My husband admits he’s an alcoholic and tried AA before but quit going when he approached 2 people about being his sponsor and they said they had too many already. I think this made him feel rejected and now he’s turned off on the program.
He continues to hide alcohol and drinks continuously on his days off. He works shift work-7 on 7 off. He drinks a Mickey a day of straight vodka as I find them hidden in his dresser drawer. I have tried everything I know to help what should I do now? Should I just live life and tell him when he’s ready to get help to let me know and until he’s ready I will continue to live with him but I am physically and mentally disconnected. We have been married 32 years. He is 54 and I am 52 and we have 4 grown children who have also opened there feelings to him about there wish to get him clean. He wasn’t always this way but has gradually accelerated to a dangerous level of alcohol assumption. Please give me some advice on what I should do as a wife!!!!!
How sad that he sought help and ended up feeling rejected. That is terribly unfortunate! The good news is that he recognizes his problem and is willing to admit it. That is a great first step! The next step is being willing, again, to get help. In an ideal world, you could discuss with him the possibility of trying AA again and not giving up until he finds the help he needs. If that isn’t a possibility, or even if it is, I highly recommend getting counseling from a certified chemical dependency counselor. A counselor can help him determine the reasons for his drinking, give him the tools he needs to abstain, help him achieve full recovery, and hold him accountable along the way (like a sponsor does). A counselor can also help you understand how to interact with and support your husband.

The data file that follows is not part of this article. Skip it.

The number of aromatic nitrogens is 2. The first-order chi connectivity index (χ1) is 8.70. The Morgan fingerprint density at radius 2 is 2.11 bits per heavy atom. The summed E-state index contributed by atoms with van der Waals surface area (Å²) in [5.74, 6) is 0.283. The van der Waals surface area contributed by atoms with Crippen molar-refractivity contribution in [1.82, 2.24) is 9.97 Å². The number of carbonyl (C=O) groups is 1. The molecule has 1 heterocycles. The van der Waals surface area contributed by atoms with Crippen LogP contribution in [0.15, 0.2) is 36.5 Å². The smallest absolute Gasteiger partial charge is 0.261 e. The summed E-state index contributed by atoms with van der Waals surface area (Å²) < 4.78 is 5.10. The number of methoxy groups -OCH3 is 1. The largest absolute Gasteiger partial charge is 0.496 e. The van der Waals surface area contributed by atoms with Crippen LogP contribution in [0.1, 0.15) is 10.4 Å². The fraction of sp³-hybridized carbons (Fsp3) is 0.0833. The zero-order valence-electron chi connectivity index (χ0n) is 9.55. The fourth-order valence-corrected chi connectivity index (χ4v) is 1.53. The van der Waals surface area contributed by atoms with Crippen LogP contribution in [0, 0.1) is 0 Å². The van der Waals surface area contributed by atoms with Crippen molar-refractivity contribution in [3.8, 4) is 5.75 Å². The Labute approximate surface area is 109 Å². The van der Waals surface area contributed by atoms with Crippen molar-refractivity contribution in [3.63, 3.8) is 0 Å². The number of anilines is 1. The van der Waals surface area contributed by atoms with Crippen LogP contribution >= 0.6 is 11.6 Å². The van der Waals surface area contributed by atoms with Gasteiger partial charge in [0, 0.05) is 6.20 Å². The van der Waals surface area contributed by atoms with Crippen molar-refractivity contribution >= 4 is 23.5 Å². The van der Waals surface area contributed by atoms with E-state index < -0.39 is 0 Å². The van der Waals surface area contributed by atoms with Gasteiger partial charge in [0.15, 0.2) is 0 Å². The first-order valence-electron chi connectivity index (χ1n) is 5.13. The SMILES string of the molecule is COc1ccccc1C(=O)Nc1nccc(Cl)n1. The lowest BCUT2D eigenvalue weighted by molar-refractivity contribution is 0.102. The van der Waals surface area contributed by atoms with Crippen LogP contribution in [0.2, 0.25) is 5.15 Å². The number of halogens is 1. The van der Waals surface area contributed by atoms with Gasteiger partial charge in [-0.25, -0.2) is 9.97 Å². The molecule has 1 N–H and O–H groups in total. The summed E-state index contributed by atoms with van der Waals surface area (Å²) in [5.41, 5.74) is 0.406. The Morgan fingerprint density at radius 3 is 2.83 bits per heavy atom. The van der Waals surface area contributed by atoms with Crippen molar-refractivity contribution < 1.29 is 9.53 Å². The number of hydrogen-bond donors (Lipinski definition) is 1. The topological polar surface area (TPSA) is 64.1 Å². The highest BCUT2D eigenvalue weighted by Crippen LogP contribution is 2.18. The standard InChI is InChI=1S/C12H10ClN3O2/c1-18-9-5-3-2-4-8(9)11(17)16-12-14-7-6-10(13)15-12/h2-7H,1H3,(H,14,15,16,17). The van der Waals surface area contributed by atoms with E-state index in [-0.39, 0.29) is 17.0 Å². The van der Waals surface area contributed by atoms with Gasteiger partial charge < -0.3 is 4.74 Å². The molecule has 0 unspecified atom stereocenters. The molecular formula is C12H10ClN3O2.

Ultimately, the decision to quit has to be his. It’s great that everyone is being open with him about how his drinking negatively impacts them. This is important in encouraging an alcoholic to desire a better life for themself.
It’s true that addiction divides the addict from the people closest to them. It’s no surprise that your marriage is suffering as a result. Without enabling, empathetically talk with him about his struggle with alcohol. You may not be able to completely understand but try to put yourself in his shoes. This addiction has a hold on him, and he isn’t sure how to break free or if he ever can. Be his cheerleader and his support. Continue to encourage him and let him know that you believe in his ability to be a better husband, father, and even grandfather. Your support can make a big difference!
I am a Mental Health Counselor who is licensed in both New York (LMHC) and North Carolina (LCMHC). I have been working in the Mental Health field since 2015. I have worked in a residential setting, an outpatient program and an inpatient addictions program. I began working in Long Island, NY and then in Guelph, Ontario after moving to Canada. I have since settled in North Carolina. I have experience working with various stages of addiction, depression, anxiety, mood disorders, trauma, stages of life concerns and relationship concerns.
I tend to use a person-centered approach which simply means that I meet you where you are and work collaboratively to help you identify and work towards accomplishing goals. I will often pull from CBT when appropriate. I do encourage use of mindfulness and meditation and practice these skills in my own life. I believe in treating everyone with respect, sensitivity and compassion.
I recognize that reaching out for help is hard and commend you for taking the first step. We have professionals available who would be happy to help you move closer to reaching your goals related to your drinking concerns. You may reach these professionals by calling 877-322-2694.